In particular, he opposed René Descartes' famous mind–body dualism, the theory that the body and spirit are separate. Spinoza held the monist view that the two are the same, monism is a fundamental part of his philosophy, he was described as a "God-intoxicated man," and used the word God to describe the unity of all substance. This view influenced philosophers such as Georg Wilhelm Friedrich Hegel, who said, "You are either a Spinozist or not a philosopher at all." Spinoza earned praise as one of the great rationalists of 17th-century philosophy and one of Western philosophy's most important thinkers. Although the term "pantheism" was not coined until after his death, he is regarded as the most celebrated advocate of the concept. Ethics was the major source. Heinrich Heine, in his Concerning the History of Religion and Philosophy in Germany, remarked that "I don't remember now where I read that Herder once exploded peevishly at the constant preoccupation with Spinoza, "If Goethe would only for once pick up some other Latin book than Spinoza!"

But this applies not only to Goethe. In their The Holy Family Karl Marx and Friedrich Engels notes, "Spinozism dominated the eighteenth century both in its French variety, which made matter into substance, in deism, which conferred on matter a more spiritual name.... Spinoza's French school and the supporters of deism were but two sects disputing over the true meaning of his system...." In George Henry Lewes's words, "Pantheism is as old as philosophy. It was taught in the old Greek schools — by Plato, by St. Augustine, by the Jews. Indeed, one may say that Pantheism, under one of its various shapes, is the necessary consequence of all metaphysical inquiry, when pushed to its logical limits; the dreamy contemplative Indian, the quick versatile Greek, the practical Roman, the quibbling

2 Hype

2 Hype is the debut album by rap duo, Kid'n Play. The album was released in 1988 for Select Records, distributed by Landmark Distributors owned by Jeffrey Collins, was produced by Hurby Luv Bug and The Invincibles. 2 Hype was a success for the duo, reaching #96 on the Billboard 200 and #9 on the Top R&B/Hip-Hop Albums and being certified Gold by the RIAA. Three singles found success on the Hot Rap Singles chart, "Rollin' with Kid'n Play", "2 Hype" and "Gittin' Funky". In 2008, "Rollin' with Kid'n Play" was ranked number 63 on VH1's 100 Greatest Songs of Hip Hop. "Rollin' with Kid'n Play" – 4:01 "Brother Man Get Hip" – 3:43 "Gittin' Funky" – 4:41 "Soul Man" – 3:31 "Damn That DJ" – 3:28 "Last Night" – 4:23 "2 Hype" – 3:57 "Can You Dig That" – 3:27 "Undercover" – 3:38 "Do the Kid'n Play Kick Step" – 4:02 "Do This My Way" – 4:46 Do This My Way "Think by Lyn Collins "'Cross the Tracks" by Maceo & the MacksGittin' Funky "Reggins" by The Blackbyrds "Runaway" by The Blackbyrds "Holy Ghost" by Bar-Kays "Now That We Found Love" by Third WorldLast Night "Funky President" by James Brown "Last Night Changed It All" by Esther Williams "Theme From the Planets" by Dexter Wansel "Ain't We Funkin' Now" by The Brothers Johnson "Ain't Nobody" by Rufus and Chaka KhanRollin' With Kid'N Play "I Don't Know What It Is, but It Sure Is Funky" by Ripple "Crazy" by Slug-GoUndercover "My Jamaican Guy" by Grace JonesDamn That DJ "Let a Woman Be a Woman - Let a Man Be a Man" by Dyke and the Blazers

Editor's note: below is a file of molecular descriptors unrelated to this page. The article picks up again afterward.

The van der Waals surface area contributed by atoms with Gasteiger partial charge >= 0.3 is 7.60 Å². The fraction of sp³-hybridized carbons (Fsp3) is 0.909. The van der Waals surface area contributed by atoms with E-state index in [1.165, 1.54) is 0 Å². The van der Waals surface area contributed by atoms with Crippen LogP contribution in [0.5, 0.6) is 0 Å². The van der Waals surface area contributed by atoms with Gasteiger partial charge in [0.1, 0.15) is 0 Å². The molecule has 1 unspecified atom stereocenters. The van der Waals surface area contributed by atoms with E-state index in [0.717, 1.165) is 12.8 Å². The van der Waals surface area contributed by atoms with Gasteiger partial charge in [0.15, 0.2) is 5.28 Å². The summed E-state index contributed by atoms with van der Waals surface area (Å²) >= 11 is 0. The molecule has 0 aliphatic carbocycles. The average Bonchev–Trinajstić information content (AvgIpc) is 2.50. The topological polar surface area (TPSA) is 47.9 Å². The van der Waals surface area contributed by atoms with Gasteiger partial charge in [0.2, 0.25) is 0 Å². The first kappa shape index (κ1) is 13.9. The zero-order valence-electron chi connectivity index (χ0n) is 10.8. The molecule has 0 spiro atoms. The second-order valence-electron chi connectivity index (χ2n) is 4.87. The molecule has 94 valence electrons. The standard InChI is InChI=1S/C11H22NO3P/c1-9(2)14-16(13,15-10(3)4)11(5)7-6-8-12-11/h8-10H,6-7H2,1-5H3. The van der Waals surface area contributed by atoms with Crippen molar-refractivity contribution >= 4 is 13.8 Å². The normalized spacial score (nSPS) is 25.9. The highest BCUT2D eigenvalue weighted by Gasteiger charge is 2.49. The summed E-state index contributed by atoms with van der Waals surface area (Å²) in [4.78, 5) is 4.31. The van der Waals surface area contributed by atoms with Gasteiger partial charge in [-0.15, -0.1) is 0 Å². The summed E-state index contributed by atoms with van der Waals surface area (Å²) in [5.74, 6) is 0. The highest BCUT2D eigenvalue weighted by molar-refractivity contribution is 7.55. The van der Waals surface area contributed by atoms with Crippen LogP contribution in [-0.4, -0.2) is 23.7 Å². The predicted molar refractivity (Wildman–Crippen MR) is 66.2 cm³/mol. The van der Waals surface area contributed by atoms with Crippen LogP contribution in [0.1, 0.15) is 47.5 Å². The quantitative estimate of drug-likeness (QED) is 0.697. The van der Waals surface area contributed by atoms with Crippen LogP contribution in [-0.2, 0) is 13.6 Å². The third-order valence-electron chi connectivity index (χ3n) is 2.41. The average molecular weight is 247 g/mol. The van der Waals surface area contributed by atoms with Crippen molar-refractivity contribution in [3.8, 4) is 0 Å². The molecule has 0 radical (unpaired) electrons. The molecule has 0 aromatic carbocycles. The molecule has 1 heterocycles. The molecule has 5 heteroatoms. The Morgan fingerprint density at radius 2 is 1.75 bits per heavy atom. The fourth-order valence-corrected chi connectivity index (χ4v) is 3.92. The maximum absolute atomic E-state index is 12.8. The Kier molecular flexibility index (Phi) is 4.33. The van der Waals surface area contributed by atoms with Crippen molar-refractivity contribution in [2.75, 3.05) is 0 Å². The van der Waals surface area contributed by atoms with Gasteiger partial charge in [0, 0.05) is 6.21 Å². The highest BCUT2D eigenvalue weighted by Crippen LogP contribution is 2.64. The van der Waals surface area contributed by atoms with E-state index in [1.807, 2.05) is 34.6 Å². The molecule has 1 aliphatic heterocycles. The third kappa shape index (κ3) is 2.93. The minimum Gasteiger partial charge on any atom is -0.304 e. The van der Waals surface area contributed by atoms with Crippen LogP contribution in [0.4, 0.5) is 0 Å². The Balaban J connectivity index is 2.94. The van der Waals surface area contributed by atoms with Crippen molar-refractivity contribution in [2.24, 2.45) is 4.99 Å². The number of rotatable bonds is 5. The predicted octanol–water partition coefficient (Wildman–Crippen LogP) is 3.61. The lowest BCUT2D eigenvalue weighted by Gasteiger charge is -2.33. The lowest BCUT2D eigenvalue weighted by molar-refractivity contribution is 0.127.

Bailey Matthews

Bailey Matthews is a British schoolboy, from Worksop, who has won awards for his sporting achievements in the face of his cerebral palsy. These include completing his first junior triathlon, at Castle Howard in July 2015, after throwing away his walking frame to complete the last 18 metres of the final section on his own, despite stumbling twice. A video of the moment, captured by a spectator, went viral, being viewed more than 27 million times on Facebook. Bailey Matthews received a Pride of Britain Award and numerous other awards, in December the same year, he was presented with the BBC Sports Personality of the Year Helen Rollason Award at a ceremony in Belfast. Video of Matthews finishing his triathlon - on YouTube